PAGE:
I’m back in my usual ficton, the time and place that includes Rocky and Salsa. Salsa was happy to see me insofar as he noticed the carrots in my pocket. Rocky gave me a “talk to the hoof” look and walked off to a pile of hay (but spoiled the effect by watching to make sure I noticed his ‘tude).
My latest Parelli workbook arrived while I was away and I poured myself into it last night. This month’s topic is RESPECT, which thrills me, as I am working on that with both horses these days.
This is the manual that Linda talked about at the gold summit, where she said that she realized that in 20+ years of teaching horsemanship, she had not actually written content focused entirely on respect. It always showed up as a component of other subjects. And yet respect is the second on the list of 10 qualities that make a horseman.
Respect is the second building block of natural collection. It is also the foundation for leadership, and leadership among horses is now my biggest challenge. (I should pat myself on the back for that, as before I got Rocky, an unexpected but powerful fear had risen inside me, and my biggest challenge was working through that. Now I don’t even have a lot of fear when riding, other than my tendency to worry that I am doing/will do the wrong thing.)
When my leadership behaviors and energy become more habitual and effective, Rocky and I will become one of those teams that make other people say things like “you are so lucky to have such an easy horse.”
The respect manual includes several checklists for assessing where you and your horse are right now in terms of mutual respect. On the questions where you give a rating, rather than a Yes/No, I realized that I was rating us too highly overall. The scale is from 1 to 10 with 10 being “the most awesomest you can imagine,” and I was rating us in the 4 to 6 range on several things.
But then I realized that like Han Solo, I can imagine quite a lot. I made a note to myself in the margin that I should knock most of those scores down a couple of points, for comparison in six or 12 months.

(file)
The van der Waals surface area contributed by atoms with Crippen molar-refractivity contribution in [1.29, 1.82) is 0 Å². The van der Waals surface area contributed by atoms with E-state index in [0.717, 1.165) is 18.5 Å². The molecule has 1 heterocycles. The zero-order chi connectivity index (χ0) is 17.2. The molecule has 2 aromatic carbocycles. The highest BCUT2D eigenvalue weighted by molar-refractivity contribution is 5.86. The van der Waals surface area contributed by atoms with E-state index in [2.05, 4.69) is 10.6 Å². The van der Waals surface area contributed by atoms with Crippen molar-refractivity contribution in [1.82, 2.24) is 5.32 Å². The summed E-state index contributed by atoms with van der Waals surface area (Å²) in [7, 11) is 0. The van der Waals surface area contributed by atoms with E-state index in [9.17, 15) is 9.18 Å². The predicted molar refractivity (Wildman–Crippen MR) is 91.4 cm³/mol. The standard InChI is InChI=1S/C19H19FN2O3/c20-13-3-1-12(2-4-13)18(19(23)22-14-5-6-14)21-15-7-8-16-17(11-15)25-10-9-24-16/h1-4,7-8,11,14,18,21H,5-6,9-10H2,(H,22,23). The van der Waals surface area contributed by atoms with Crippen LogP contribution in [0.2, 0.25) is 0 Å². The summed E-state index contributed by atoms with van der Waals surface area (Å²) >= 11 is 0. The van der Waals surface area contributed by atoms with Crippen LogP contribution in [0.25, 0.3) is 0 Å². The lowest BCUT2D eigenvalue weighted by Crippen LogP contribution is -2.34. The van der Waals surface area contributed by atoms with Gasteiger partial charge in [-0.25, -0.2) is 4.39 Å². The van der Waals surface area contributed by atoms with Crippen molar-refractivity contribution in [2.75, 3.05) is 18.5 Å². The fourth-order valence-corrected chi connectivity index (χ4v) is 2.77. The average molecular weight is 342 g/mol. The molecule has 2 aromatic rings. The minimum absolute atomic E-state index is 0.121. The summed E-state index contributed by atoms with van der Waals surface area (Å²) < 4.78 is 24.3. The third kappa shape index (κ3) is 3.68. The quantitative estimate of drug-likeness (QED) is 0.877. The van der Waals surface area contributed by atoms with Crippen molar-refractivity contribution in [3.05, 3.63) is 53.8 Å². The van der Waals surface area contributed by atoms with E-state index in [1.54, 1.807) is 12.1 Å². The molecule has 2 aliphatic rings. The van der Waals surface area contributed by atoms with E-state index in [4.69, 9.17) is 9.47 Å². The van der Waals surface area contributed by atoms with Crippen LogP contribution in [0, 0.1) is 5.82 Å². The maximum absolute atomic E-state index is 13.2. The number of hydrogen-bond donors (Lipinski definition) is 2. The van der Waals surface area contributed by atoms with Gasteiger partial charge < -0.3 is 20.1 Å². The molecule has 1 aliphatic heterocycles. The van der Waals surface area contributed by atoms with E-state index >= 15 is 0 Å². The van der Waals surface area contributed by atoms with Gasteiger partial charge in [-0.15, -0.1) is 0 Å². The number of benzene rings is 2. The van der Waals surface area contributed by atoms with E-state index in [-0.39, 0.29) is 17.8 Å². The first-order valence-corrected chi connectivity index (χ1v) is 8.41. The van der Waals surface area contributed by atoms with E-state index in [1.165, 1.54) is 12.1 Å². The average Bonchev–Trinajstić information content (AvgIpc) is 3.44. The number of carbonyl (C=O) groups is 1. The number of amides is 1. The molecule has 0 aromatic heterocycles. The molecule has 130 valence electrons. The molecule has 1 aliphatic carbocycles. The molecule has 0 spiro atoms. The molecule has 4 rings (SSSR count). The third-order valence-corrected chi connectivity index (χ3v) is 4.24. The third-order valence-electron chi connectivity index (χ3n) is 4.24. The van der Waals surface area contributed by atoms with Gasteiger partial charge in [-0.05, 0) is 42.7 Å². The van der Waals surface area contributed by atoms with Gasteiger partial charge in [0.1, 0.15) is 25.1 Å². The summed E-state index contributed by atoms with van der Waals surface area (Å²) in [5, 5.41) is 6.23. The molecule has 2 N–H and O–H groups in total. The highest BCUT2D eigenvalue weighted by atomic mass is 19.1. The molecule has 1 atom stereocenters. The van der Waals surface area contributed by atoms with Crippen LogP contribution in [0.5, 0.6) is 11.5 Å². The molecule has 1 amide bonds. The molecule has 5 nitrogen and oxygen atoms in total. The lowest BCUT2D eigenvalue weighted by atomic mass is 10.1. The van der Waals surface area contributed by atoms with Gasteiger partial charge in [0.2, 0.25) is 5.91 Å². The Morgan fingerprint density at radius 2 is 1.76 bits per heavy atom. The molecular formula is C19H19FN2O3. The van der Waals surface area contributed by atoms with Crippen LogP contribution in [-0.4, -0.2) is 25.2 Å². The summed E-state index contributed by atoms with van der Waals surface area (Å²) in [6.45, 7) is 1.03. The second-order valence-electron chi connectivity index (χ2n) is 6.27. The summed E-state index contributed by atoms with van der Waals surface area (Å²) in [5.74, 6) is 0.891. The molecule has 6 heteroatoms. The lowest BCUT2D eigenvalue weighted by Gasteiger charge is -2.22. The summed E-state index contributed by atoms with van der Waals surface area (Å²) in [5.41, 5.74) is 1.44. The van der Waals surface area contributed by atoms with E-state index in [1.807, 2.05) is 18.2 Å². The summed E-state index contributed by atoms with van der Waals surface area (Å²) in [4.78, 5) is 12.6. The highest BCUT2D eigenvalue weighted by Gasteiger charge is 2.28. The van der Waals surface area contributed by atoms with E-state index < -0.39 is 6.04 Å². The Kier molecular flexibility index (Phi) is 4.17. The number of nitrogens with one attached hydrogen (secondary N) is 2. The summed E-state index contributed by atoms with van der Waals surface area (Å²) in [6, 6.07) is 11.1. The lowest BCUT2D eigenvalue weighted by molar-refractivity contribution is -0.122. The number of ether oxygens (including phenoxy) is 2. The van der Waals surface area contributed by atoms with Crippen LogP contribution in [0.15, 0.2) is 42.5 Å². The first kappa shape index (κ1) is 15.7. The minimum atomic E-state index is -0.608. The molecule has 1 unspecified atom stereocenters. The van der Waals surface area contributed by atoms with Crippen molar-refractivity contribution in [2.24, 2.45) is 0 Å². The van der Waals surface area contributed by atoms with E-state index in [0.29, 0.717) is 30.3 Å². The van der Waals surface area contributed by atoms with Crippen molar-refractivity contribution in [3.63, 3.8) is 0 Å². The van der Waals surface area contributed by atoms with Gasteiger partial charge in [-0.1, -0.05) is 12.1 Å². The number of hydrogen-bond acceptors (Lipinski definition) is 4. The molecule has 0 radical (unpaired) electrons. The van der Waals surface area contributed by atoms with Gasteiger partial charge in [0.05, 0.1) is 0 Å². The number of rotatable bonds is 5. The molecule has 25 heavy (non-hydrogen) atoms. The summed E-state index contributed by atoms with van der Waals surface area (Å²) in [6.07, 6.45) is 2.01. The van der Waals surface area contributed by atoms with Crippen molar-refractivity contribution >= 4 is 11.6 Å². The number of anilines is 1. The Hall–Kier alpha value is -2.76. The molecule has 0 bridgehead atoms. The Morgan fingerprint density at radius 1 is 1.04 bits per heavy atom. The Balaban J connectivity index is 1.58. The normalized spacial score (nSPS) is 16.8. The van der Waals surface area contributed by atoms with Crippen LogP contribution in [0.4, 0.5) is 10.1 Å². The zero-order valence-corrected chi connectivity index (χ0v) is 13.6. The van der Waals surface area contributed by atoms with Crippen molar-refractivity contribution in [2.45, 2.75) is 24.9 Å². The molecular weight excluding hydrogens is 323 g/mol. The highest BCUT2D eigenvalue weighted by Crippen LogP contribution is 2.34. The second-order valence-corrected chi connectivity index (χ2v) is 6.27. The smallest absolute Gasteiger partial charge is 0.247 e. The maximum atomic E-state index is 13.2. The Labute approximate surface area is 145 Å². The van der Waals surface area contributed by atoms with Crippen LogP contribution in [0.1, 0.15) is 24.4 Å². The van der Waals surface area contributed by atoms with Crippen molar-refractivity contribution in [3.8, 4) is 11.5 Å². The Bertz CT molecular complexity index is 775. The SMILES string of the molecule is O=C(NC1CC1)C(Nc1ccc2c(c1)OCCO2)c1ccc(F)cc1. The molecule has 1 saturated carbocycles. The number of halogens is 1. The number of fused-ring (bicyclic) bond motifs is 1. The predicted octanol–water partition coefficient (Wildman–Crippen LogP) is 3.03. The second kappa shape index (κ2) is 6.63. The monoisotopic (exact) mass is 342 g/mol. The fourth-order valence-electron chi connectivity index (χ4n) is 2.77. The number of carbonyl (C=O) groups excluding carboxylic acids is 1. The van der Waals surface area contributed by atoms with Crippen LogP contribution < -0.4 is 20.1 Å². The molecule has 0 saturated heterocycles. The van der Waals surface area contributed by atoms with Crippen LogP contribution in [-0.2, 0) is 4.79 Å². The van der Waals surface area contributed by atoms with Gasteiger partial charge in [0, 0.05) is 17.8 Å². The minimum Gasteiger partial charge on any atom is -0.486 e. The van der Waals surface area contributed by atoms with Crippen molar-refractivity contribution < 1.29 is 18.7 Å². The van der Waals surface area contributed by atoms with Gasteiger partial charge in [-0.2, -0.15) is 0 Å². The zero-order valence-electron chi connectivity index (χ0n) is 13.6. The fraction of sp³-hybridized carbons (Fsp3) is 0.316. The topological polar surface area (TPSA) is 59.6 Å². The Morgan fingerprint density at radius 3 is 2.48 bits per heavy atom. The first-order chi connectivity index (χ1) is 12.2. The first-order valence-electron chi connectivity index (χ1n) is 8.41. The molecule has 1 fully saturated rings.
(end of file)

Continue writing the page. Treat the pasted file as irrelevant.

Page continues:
The Yes/No questions were the hardest, though. These are not essay questions. You have to strip away the caveats and ‘splainin’ and defensiveness (“but I’m getting better!”) and put the truth down on the page. Then in six months, you come back and fill it out again, using only Yes or No, and see if you have managed to change your truth.
Let me show you how painful this is, with questions picked at random from a couple of sections, and my answers — including caveats, ‘splainin’, and defensiveness. Just by way of a f’r’instance.
From “Things That Decrease Respect”
- Do you corner your horse to catch him? (No, and I never have to.)
- Do you saddle him before he is ready? (Yes, in that I think I still do miss some signals. His recent resurgence of cinchyness has a silver lining in that I am learning to see what happens before what happens happens, and he is only needing to go to phase 1 or 2 with me before I understand.)
- Do you ask him to do things he’s not prepared for? (Yes. This is another reason I suspect he is indeed innately RBI even if it doesn’t exactly say so on the behavior examples on the horsenality chart. Because he is gentle and obedient, I don’t always see when I’ve done one too many “good job, now let’s make it harder.”)
- Do you micromanage? (No. I used to, in my normal days, but now I err too far in the other direction.)
- Do you lose your balance easily? (Yes, although not nearly as much as I used to. And how interesting to think of this as a sign of respect/disrespect!)
From “Signs of a Lack of Respect”
- Does your horse nip or bite you? (No. Except for recent cinch issues, when he displaces his desire to nip by chewing on his rope, the wall, or the saddle.)
- Does your horse keep heading for the gate? (No.)
- Does your horse run away from you? (Yes. I did not think so, but then I realized that when our draw breaks — when he looks at other things in the arena, or to the outside, or does not come to greet me in the pasture — all of these are subtle signs of “running away.” But he doesn’t actually run. )
- Does your horse push you around, make you move your feet and give ground? (Yes. Not nearly as often as he used to now that I recognize his coming so close as dominance rather than insecurity.)
- Does your horse brace against you (your leg, hand, rein)? (Yes. Sometimes.)
I’d rather rate them all on a scale: never, rarely, sometimes, usually, always. But the stark yes/no does not allow excuses or wiggle room and makes the tool more effective. Now I have some specifics to start with, including a list of things that diminish respect (and therefore, an implied list of things to do that increase respect.) “I need to earn their respect” is too broad to be helpful.
The devil’s most devilish when respectable. ~ Elizabeth Barret Browning